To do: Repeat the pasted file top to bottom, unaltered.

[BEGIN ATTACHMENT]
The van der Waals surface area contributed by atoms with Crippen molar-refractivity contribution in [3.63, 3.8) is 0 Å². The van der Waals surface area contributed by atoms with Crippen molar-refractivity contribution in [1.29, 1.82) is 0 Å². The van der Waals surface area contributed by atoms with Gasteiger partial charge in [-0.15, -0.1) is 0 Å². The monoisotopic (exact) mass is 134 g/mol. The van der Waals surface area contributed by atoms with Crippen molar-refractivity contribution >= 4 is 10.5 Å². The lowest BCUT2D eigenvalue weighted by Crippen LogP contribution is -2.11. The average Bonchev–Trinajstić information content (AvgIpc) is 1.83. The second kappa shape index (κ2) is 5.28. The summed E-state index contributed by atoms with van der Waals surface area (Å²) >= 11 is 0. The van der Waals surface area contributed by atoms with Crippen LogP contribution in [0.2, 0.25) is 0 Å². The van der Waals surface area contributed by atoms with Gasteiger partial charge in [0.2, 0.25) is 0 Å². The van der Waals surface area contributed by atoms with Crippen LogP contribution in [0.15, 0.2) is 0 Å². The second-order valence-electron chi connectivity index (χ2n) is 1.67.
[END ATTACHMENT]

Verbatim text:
The van der Waals surface area contributed by atoms with Crippen molar-refractivity contribution in [3.63, 3.8) is 0 Å². The van der Waals surface area contributed by atoms with Crippen molar-refractivity contribution in [1.29, 1.82) is 0 Å². The van der Waals surface area contributed by atoms with Gasteiger partial charge in [-0.15, -0.1) is 0 Å². The monoisotopic (exact) mass is 134 g/mol. The van der Waals surface area contributed by atoms with Crippen molar-refractivity contribution >= 4 is 10.5 Å². The lowest BCUT2D eigenvalue weighted by Crippen LogP contribution is -2.11. The average Bonchev–Trinajstić information content (AvgIpc) is 1.83. The second kappa shape index (κ2) is 5.28. The summed E-state index contributed by atoms with van der Waals surface area (Å²) >= 11 is 0. The van der Waals surface area contributed by atoms with Crippen LogP contribution in [0.2, 0.25) is 0 Å². The van der Waals surface area contributed by atoms with Gasteiger partial charge in [0.2, 0.25) is 0 Å². The van der Waals surface area contributed by atoms with Crippen LogP contribution in [0.15, 0.2) is 0 Å². The second-order valence-electron chi connectivity index (χ2n) is 1.67.